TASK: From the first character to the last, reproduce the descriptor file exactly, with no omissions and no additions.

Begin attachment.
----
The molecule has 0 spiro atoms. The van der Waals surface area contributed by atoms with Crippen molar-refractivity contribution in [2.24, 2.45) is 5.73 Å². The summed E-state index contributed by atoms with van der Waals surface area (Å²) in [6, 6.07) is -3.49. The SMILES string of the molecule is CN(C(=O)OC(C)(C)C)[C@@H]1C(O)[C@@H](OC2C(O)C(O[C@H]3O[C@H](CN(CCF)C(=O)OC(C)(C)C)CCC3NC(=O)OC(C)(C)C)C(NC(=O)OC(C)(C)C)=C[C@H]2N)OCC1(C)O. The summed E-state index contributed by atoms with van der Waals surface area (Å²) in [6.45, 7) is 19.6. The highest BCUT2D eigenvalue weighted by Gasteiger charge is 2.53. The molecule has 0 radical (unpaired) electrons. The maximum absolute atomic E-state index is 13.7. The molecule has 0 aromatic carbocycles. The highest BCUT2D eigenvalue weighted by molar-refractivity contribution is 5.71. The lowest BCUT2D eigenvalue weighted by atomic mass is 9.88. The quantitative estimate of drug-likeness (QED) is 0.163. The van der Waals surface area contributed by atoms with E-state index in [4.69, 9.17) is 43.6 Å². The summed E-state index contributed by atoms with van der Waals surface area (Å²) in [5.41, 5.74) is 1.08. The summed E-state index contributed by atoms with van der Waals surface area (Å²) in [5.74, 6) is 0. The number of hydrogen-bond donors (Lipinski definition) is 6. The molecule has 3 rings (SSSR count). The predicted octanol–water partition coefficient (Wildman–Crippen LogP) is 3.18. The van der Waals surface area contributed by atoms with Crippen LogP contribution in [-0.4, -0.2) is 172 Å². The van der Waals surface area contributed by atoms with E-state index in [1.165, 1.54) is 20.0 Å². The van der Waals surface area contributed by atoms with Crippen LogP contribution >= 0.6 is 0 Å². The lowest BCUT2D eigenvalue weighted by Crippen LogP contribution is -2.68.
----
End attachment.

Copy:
The molecule has 0 spiro atoms. The van der Waals surface area contributed by atoms with Crippen molar-refractivity contribution in [2.24, 2.45) is 5.73 Å². The summed E-state index contributed by atoms with van der Waals surface area (Å²) in [6, 6.07) is -3.49. The SMILES string of the molecule is CN(C(=O)OC(C)(C)C)[C@@H]1C(O)[C@@H](OC2C(O)C(O[C@H]3O[C@H](CN(CCF)C(=O)OC(C)(C)C)CCC3NC(=O)OC(C)(C)C)C(NC(=O)OC(C)(C)C)=C[C@H]2N)OCC1(C)O. The summed E-state index contributed by atoms with van der Waals surface area (Å²) in [6.45, 7) is 19.6. The highest BCUT2D eigenvalue weighted by Gasteiger charge is 2.53. The molecule has 0 radical (unpaired) electrons. The maximum absolute atomic E-state index is 13.7. The molecule has 0 aromatic carbocycles. The highest BCUT2D eigenvalue weighted by molar-refractivity contribution is 5.71. The lowest BCUT2D eigenvalue weighted by atomic mass is 9.88. The quantitative estimate of drug-likeness (QED) is 0.163. The van der Waals surface area contributed by atoms with E-state index in [4.69, 9.17) is 43.6 Å². The summed E-state index contributed by atoms with van der Waals surface area (Å²) in [5.41, 5.74) is 1.08. The summed E-state index contributed by atoms with van der Waals surface area (Å²) in [5.74, 6) is 0. The number of hydrogen-bond donors (Lipinski definition) is 6. The molecule has 3 rings (SSSR count). The predicted octanol–water partition coefficient (Wildman–Crippen LogP) is 3.18. The van der Waals surface area contributed by atoms with Crippen LogP contribution in [-0.4, -0.2) is 172 Å². The van der Waals surface area contributed by atoms with E-state index in [1.165, 1.54) is 20.0 Å². The van der Waals surface area contributed by atoms with Crippen LogP contribution >= 0.6 is 0 Å². The lowest BCUT2D eigenvalue weighted by Crippen LogP contribution is -2.68.